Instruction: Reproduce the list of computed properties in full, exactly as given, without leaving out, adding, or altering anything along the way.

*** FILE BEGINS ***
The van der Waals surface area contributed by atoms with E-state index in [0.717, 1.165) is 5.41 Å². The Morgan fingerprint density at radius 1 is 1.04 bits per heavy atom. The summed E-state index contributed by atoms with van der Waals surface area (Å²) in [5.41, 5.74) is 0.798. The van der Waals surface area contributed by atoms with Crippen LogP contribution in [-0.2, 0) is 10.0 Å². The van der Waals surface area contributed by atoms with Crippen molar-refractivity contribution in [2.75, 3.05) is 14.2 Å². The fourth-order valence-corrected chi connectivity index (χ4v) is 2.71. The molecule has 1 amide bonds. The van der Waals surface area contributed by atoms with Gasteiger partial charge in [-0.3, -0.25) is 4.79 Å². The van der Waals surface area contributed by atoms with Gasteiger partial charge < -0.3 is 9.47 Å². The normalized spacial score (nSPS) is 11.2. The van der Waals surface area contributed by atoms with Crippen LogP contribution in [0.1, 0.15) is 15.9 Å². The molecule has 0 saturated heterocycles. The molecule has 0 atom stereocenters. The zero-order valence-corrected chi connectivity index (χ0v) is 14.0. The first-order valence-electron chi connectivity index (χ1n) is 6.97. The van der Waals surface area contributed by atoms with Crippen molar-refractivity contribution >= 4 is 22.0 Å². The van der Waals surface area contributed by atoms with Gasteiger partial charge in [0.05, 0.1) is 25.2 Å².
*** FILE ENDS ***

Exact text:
The van der Waals surface area contributed by atoms with E-state index in [0.717, 1.165) is 5.41 Å². The Morgan fingerprint density at radius 1 is 1.04 bits per heavy atom. The summed E-state index contributed by atoms with van der Waals surface area (Å²) in [5.41, 5.74) is 0.798. The van der Waals surface area contributed by atoms with Crippen LogP contribution in [-0.2, 0) is 10.0 Å². The van der Waals surface area contributed by atoms with Crippen molar-refractivity contribution in [2.75, 3.05) is 14.2 Å². The fourth-order valence-corrected chi connectivity index (χ4v) is 2.71. The molecule has 1 amide bonds. The van der Waals surface area contributed by atoms with Gasteiger partial charge in [-0.3, -0.25) is 4.79 Å². The van der Waals surface area contributed by atoms with Gasteiger partial charge < -0.3 is 9.47 Å². The normalized spacial score (nSPS) is 11.2. The van der Waals surface area contributed by atoms with Crippen LogP contribution in [0.1, 0.15) is 15.9 Å². The molecule has 0 saturated heterocycles. The molecule has 0 atom stereocenters. The zero-order valence-corrected chi connectivity index (χ0v) is 14.0. The first-order valence-electron chi connectivity index (χ1n) is 6.97. The van der Waals surface area contributed by atoms with Crippen molar-refractivity contribution >= 4 is 22.0 Å². The van der Waals surface area contributed by atoms with Gasteiger partial charge in [0.05, 0.1) is 25.2 Å².